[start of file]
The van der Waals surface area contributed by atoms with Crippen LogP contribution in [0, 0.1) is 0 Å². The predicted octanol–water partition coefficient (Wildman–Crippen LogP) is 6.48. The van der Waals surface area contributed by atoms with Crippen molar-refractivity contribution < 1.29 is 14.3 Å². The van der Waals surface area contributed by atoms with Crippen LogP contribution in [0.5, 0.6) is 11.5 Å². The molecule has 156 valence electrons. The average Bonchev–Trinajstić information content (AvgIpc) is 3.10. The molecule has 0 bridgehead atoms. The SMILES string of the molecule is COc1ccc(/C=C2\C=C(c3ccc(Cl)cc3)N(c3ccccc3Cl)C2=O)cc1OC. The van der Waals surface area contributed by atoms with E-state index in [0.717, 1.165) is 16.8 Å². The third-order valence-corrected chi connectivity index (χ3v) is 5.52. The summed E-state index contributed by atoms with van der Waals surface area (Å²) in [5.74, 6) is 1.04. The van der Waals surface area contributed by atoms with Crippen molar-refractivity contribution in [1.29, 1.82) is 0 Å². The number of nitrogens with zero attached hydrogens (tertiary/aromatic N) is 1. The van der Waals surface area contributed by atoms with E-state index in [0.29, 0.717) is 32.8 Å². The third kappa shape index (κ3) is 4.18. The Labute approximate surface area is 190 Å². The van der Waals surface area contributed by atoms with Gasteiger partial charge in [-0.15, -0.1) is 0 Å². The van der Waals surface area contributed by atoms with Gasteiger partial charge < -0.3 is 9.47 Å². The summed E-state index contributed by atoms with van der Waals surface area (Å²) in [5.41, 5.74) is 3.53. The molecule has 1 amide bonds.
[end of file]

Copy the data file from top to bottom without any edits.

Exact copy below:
The van der Waals surface area contributed by atoms with Crippen LogP contribution in [0, 0.1) is 0 Å². The predicted octanol–water partition coefficient (Wildman–Crippen LogP) is 6.48. The van der Waals surface area contributed by atoms with Crippen molar-refractivity contribution < 1.29 is 14.3 Å². The van der Waals surface area contributed by atoms with Crippen LogP contribution in [0.5, 0.6) is 11.5 Å². The molecule has 156 valence electrons. The average Bonchev–Trinajstić information content (AvgIpc) is 3.10. The molecule has 0 bridgehead atoms. The SMILES string of the molecule is COc1ccc(/C=C2\C=C(c3ccc(Cl)cc3)N(c3ccccc3Cl)C2=O)cc1OC. The van der Waals surface area contributed by atoms with E-state index in [0.717, 1.165) is 16.8 Å². The third-order valence-corrected chi connectivity index (χ3v) is 5.52. The summed E-state index contributed by atoms with van der Waals surface area (Å²) in [5.74, 6) is 1.04. The van der Waals surface area contributed by atoms with Crippen molar-refractivity contribution in [1.29, 1.82) is 0 Å². The number of nitrogens with zero attached hydrogens (tertiary/aromatic N) is 1. The van der Waals surface area contributed by atoms with E-state index in [0.29, 0.717) is 32.8 Å². The third kappa shape index (κ3) is 4.18. The Labute approximate surface area is 190 Å². The van der Waals surface area contributed by atoms with Gasteiger partial charge in [-0.15, -0.1) is 0 Å². The van der Waals surface area contributed by atoms with Gasteiger partial charge < -0.3 is 9.47 Å². The summed E-state index contributed by atoms with van der Waals surface area (Å²) in [5.41, 5.74) is 3.53. The molecule has 1 amide bonds.